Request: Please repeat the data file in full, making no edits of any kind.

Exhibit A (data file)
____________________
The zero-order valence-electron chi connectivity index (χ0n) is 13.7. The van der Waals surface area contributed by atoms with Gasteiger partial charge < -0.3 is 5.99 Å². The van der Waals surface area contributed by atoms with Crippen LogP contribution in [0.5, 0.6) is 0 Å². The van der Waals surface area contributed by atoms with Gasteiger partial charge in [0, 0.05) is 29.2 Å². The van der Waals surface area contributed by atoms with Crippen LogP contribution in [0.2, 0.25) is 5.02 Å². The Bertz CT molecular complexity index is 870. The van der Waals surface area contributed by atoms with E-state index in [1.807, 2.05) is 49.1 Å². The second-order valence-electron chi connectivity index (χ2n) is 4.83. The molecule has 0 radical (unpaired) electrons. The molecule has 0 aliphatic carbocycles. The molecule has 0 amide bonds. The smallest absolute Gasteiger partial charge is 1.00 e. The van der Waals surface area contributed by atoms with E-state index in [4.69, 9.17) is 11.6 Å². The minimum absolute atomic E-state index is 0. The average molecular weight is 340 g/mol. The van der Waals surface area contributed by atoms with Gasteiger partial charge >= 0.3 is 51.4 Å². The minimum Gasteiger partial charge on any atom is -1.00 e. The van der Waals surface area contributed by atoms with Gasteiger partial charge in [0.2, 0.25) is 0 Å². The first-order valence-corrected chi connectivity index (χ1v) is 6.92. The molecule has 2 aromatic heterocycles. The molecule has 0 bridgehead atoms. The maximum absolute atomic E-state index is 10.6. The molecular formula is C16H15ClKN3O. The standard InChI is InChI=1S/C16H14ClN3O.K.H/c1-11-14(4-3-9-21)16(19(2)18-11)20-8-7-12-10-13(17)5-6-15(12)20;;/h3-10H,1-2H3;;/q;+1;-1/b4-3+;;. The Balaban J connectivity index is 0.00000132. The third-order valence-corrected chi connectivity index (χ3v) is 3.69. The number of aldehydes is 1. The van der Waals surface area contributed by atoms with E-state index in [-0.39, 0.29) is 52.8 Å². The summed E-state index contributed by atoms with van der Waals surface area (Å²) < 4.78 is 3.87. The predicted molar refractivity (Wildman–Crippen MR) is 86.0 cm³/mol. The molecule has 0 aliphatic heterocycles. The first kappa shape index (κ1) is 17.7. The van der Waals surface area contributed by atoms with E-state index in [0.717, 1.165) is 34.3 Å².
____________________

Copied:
The zero-order valence-electron chi connectivity index (χ0n) is 13.7. The van der Waals surface area contributed by atoms with Gasteiger partial charge < -0.3 is 5.99 Å². The van der Waals surface area contributed by atoms with Crippen LogP contribution in [0.5, 0.6) is 0 Å². The van der Waals surface area contributed by atoms with Gasteiger partial charge in [0, 0.05) is 29.2 Å². The van der Waals surface area contributed by atoms with Crippen LogP contribution in [0.2, 0.25) is 5.02 Å². The Bertz CT molecular complexity index is 870. The van der Waals surface area contributed by atoms with E-state index in [1.807, 2.05) is 49.1 Å². The second-order valence-electron chi connectivity index (χ2n) is 4.83. The molecule has 0 radical (unpaired) electrons. The molecule has 0 aliphatic carbocycles. The molecule has 0 amide bonds. The smallest absolute Gasteiger partial charge is 1.00 e. The van der Waals surface area contributed by atoms with E-state index in [4.69, 9.17) is 11.6 Å². The minimum absolute atomic E-state index is 0. The average molecular weight is 340 g/mol. The van der Waals surface area contributed by atoms with Gasteiger partial charge >= 0.3 is 51.4 Å². The minimum Gasteiger partial charge on any atom is -1.00 e. The van der Waals surface area contributed by atoms with Gasteiger partial charge in [0.2, 0.25) is 0 Å². The first-order valence-corrected chi connectivity index (χ1v) is 6.92. The molecule has 2 aromatic heterocycles. The molecule has 0 bridgehead atoms. The maximum absolute atomic E-state index is 10.6. The molecular formula is C16H15ClKN3O. The standard InChI is InChI=1S/C16H14ClN3O.K.H/c1-11-14(4-3-9-21)16(19(2)18-11)20-8-7-12-10-13(17)5-6-15(12)20;;/h3-10H,1-2H3;;/q;+1;-1/b4-3+;;. The Balaban J connectivity index is 0.00000132. The third-order valence-corrected chi connectivity index (χ3v) is 3.69. The number of aldehydes is 1. The van der Waals surface area contributed by atoms with E-state index in [-0.39, 0.29) is 52.8 Å². The summed E-state index contributed by atoms with van der Waals surface area (Å²) < 4.78 is 3.87. The predicted molar refractivity (Wildman–Crippen MR) is 86.0 cm³/mol. The molecule has 0 aliphatic heterocycles. The first kappa shape index (κ1) is 17.7. The van der Waals surface area contributed by atoms with E-state index in [0.717, 1.165) is 34.3 Å².